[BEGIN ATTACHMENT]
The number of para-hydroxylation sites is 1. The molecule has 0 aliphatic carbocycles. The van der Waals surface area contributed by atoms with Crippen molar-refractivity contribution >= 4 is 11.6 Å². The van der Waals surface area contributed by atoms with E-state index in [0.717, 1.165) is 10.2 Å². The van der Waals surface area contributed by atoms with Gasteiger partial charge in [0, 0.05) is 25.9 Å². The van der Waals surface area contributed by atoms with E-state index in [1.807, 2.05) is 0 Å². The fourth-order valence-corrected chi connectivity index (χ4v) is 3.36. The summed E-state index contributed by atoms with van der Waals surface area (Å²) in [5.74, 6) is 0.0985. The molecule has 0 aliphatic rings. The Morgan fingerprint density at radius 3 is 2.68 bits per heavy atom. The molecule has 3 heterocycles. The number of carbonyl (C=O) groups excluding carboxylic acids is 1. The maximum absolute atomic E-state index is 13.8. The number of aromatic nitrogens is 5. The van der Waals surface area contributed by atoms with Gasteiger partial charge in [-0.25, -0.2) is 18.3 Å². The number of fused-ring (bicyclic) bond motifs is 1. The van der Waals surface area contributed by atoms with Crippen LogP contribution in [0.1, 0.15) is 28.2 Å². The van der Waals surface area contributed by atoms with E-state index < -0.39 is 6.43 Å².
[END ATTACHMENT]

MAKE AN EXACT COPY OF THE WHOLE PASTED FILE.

The number of para-hydroxylation sites is 1. The molecule has 0 aliphatic carbocycles. The van der Waals surface area contributed by atoms with Crippen molar-refractivity contribution >= 4 is 11.6 Å². The van der Waals surface area contributed by atoms with E-state index in [0.717, 1.165) is 10.2 Å². The van der Waals surface area contributed by atoms with Gasteiger partial charge in [0, 0.05) is 25.9 Å². The van der Waals surface area contributed by atoms with E-state index in [1.807, 2.05) is 0 Å². The fourth-order valence-corrected chi connectivity index (χ4v) is 3.36. The summed E-state index contributed by atoms with van der Waals surface area (Å²) in [5.74, 6) is 0.0985. The molecule has 0 aliphatic rings. The Morgan fingerprint density at radius 3 is 2.68 bits per heavy atom. The molecule has 3 heterocycles. The number of carbonyl (C=O) groups excluding carboxylic acids is 1. The maximum absolute atomic E-state index is 13.8. The number of aromatic nitrogens is 5. The van der Waals surface area contributed by atoms with Gasteiger partial charge in [-0.25, -0.2) is 18.3 Å². The number of fused-ring (bicyclic) bond motifs is 1. The van der Waals surface area contributed by atoms with Crippen LogP contribution in [0.1, 0.15) is 28.2 Å². The van der Waals surface area contributed by atoms with E-state index < -0.39 is 6.43 Å².